Filmmaker Steve James chronicles the life of film critic Roger Ebert, especially his career highlights, his battle with alcohol, and his sometimes ruthless rivalry with fellow critic Gene Siskel.
|Cast:||Werner Herzog, Errol Morris, Martin Scorsese, Roger Ebert|
|Directed by:||Steve James|
|Produced by:||Zak Piper, Steve James, Garrett Basch|
FILM REVIEW: LIFE ITSELF
By Michael Phillips
Tribune Newspapers critic
3 1/2 stars
The fine, fond Roger Ebert documentary "Life Itself" is finally in a theater in Chicago, Landmark's Century Centre Cinema, starting opening in limited release Friday. It's also available from July 4 onward on iTunes and various video-on-demand formats. On July 11, the film opens in Highland Park. We all have our preferences, but a traditional movie house really is the best place to embrace director Steve James' internationally beloved subject. Ebert's mellifluous intellect and opinions drove so much curiosity, so much traffic, over so many maniacally prolific decades of writing and broadcast work, to so many big screens.
This is the way to complete the circle.
The film premiered six months ago at the Sundance Film Festival, in tandem with online streaming links made available to its nearly 1,700 Indiegogo crowd-funding backers. Then "Life Itself," its title taken from the late Ebert's 2011 memoir, appeared here and there for special screenings at, among other places, the downstate Illinois film festival known as Ebertfest. In May it played the Cannes Film Festival, where it was shown out of competition with James and Ebert's widow, champion and business partner Chaz Ebert in attendance.
The version shown at Cannes included four new minutes of footage not seen at the Sundance premiere, highlighting Ebert's long-term relationship, before and during his sobriety, with the world's most famous and influential film gathering. The added bits in this new and final edition of "Life Itself" is more than mere travelogue. James takes the time to set up why Roger loved Cannes so much. One reasons was extremely simple: There, for a couple of weeks, he could rule the roost as a solo act, away from his television partner, Gene Siskel, the Tribune's counterpart to the Sun-Times' Ebert.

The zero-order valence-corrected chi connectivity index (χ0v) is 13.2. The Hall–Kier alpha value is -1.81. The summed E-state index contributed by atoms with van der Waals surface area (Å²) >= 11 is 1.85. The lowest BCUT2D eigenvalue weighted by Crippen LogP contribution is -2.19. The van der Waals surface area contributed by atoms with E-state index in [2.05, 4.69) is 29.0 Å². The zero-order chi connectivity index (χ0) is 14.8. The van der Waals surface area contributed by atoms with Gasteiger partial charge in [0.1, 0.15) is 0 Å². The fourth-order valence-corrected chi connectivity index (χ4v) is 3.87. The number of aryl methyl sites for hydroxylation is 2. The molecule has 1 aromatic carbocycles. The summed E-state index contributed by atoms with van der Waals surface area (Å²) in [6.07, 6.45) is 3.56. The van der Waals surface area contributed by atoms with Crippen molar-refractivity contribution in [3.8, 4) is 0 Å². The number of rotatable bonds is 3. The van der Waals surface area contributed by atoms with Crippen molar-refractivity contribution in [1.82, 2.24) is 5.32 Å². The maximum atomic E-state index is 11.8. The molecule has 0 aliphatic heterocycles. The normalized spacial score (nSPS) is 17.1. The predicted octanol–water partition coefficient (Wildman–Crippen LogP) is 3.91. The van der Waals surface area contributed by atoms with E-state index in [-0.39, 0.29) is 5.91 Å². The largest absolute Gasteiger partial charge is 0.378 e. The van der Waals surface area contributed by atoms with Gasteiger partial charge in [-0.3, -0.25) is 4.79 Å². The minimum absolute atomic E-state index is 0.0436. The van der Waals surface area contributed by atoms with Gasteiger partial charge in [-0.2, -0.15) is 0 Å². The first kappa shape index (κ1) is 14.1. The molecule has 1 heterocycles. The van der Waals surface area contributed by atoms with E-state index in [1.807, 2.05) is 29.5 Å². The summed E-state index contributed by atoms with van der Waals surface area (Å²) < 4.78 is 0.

James, who previously triumphed with "Hoop Dreams" and "The Interrupters," among others, could have settled for well-meaning hagiography or a feature-length pitch for sainthood. Many of Ebert's far-flung fans and admirers, along with the thousands of Chicagoans who called him friend even if they didn't know him, may have preferred it that way. It's a relief to report "Life Itself" is better than that. It's a clear-eyed portrait of a complicated, Falstaffian figure. The film may be tactful to a fault, but James avoids the hometown-hero "attaboy!" attitude some feared might come of such a project, especially so soon after the 70-year-old film critic's death in April 2013.
Anybody who read Ebert will come to the film with some carry-on baggage. (Disclosure: I filled in for Roger, opposite his "At the Movies" co-host Richard Roeper, for part of his long illness. Later, New York Times film critic A.O. Scott and I hosted the final season of the Disney-produced show.) "Life Itself" executive producer Martin Scorsese is an old pal of Ebert's; as a young Sun-Times film critic, Ebert championed Scorsese's 1967 feature "I Call First," later retitled "Who's That Knocking at My Door." On camera, Scorsese recalls carrying a tattered copy of the Ebert review in his wallet as he traveled through Europe, contemplating his cinematic future. He also mentions the time Ebert and Siskel hosted a Toronto International Film Festival tribute to Scorsese, which came at a career low ebb for the director in the '80s and helped, he says, give him the confidence to get back on track.
James himself benefited greatly from Ebert's rallying support on "Hoop Dreams," among other Kartemquin Films milestones. Early on in "Life Itself," narrator James speaks in voice-over just after revealing himself, at Ebert's command, in the mirror, holding a video camera. "Although Roger had supported my films over the years," James says, "this film was the first chance to really get to know him."